NPR logo White Potato Redux: Experts Say Spuds Are Not Nutritional Duds

Eating And Health

White Potato Redux: Experts Say Spuds Are Not Nutritional Duds

The reputation of the humble spud may be on the mend. jamonation/Flickr hide caption

toggle caption
jamonation/Flickr

The reputation of the humble spud may be on the mend.

jamonation/Flickr

White potatoes have gotten a bad rap.

All the starch contained in spuds can raise blood sugar. And potatoes — which are often consumed with loads of fat (think french fries and chips) — may not do our waistlines any favor.

But the reputation of the humble spud may be on the mend.

In a new report, an expert committee from the Institute of Medicine recommends that white potatoes be eligible for purchase with WIC vouchers — that's shorthand for the Special Supplemental Nutrition Program for Women, Infants and Children. WIC is a food assistance program for low-income, nutritionally at-risk women, infants and children.

The IOM report concludes that potatoes "contribute useful quantities of potassium and fiber to Americans' diets" — something most of us aren't getting enough of.

And, the panel says, many Americans — including women and children — are falling short of the recommended targets for starchy vegetables.

The recommendation is a reversal of IOM's earlier position, in 2006, when it weighed in against supporting white potatoes' eligibility in WIC. The following year, the U.S. Department of Agriculture ruled that people enrolled in WIC couldn't use program vouchers to pay for these spuds.

But, as we've reported, politicians on Capitol Hill and potato lobbyists have been fighting to overturn WIC's anti-potato stance.

"It creates a misperception that the potato doesn't have nutritional value," Mark Szymanski, spokesman for the National Potato Council, told The Salt back in 2013.

So, why did the IOM committee decide to reverse course? We asked Kathleen Rasmussen, a Cornell University nutrition professor, who was chairwoman of the IOM committee.

It turns out that the Dietary Guidelines (which were last revised in 2010) recommend higher intakes of starchy vegetables compared to the guidelines that were in place when the IOM reviewed the issue in 2006. Starchy vegetables include potatoes, corn and peas. And many Americans are not reaching those targets.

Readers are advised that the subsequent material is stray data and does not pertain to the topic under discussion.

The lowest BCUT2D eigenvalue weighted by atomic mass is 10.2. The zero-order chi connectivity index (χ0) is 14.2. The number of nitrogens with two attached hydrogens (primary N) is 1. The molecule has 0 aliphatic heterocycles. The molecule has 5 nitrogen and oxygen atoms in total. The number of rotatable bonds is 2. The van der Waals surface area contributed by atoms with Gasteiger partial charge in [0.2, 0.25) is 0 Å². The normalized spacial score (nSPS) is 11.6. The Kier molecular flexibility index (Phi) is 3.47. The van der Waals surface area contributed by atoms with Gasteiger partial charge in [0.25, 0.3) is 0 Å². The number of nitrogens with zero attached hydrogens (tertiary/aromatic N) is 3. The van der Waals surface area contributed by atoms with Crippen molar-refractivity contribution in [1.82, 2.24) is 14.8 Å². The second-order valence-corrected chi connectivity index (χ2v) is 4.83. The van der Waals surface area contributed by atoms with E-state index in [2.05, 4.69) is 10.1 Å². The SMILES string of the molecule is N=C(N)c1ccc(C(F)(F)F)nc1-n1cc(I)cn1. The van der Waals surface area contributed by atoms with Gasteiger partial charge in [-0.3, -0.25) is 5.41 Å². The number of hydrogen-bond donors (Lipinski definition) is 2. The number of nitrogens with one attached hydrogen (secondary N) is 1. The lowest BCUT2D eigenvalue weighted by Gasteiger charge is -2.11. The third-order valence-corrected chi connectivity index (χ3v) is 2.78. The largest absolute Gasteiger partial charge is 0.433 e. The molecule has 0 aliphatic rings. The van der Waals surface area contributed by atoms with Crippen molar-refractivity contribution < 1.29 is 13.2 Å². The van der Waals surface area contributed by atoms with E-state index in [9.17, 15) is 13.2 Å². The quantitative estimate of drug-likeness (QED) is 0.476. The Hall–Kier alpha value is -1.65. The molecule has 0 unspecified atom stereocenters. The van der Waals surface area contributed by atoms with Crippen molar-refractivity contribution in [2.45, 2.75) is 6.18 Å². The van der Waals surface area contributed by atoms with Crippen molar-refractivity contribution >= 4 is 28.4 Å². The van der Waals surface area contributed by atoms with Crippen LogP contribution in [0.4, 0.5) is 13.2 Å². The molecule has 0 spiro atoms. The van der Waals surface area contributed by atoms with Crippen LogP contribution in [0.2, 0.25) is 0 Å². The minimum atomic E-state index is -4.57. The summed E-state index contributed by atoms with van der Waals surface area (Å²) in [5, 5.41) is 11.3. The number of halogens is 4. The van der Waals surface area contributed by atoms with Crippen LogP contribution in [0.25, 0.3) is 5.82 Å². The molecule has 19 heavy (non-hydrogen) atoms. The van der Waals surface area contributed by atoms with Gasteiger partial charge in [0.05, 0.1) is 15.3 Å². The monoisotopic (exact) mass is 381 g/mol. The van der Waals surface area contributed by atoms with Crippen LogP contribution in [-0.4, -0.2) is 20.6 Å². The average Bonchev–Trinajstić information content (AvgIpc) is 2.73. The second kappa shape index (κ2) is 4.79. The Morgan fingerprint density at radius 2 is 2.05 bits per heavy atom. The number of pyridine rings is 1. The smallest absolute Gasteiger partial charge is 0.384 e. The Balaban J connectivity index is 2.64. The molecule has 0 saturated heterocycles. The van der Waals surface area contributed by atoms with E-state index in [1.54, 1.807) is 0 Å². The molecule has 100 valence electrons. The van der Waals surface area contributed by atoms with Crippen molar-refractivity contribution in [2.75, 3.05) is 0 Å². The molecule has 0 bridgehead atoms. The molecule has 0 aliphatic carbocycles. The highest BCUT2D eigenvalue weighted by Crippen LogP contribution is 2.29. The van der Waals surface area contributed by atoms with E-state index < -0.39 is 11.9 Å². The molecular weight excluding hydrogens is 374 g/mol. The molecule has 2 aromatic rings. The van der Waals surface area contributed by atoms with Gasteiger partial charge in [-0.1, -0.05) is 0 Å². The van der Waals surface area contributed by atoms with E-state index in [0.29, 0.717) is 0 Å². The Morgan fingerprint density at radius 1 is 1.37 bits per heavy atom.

"I was surprised by how much the guidelines had changed," Rasmussen told us. The guidelines now advise women to consume 5 cups of starchy vegetables per week, compared to the target of 3 cups that was in place in 2006.

Today's decision has its cheerleaders on Capitol Hill. Maine Sen. Susan Collins, a Republican, released a statement in support of the recommendation.

"A medium baked potato contains 15 percent of the daily recommended value of dietary fiber, 27 percent of the daily recommended value for vitamin B6 and 28 percent of the daily recommended value of vitamin C," Collins' statement said.

So, it seems — as is typical in nutrition science — it's easy to make the case for and against the potato.

On one hand, if you're among the millions of Americans aiming to control your blood sugar due to type 2 diabetes or pre-diabetes, perhaps going heavy on potatoes isn't a good idea.

But, as is the case with many others — including many of the women and children reached by WIC — if you're looking to boost nutrients such as potassium and fiber, don't rule out the spud.

And remember: To get the most from your potatoes, eat the skins. "Ounce for ounce, the skin contains more nutrients — including the majority of the vegetable's fiber — than the rest of the potato," according to Victoria Jarzabkowski, a registered dietician at the University of Texas at Austin.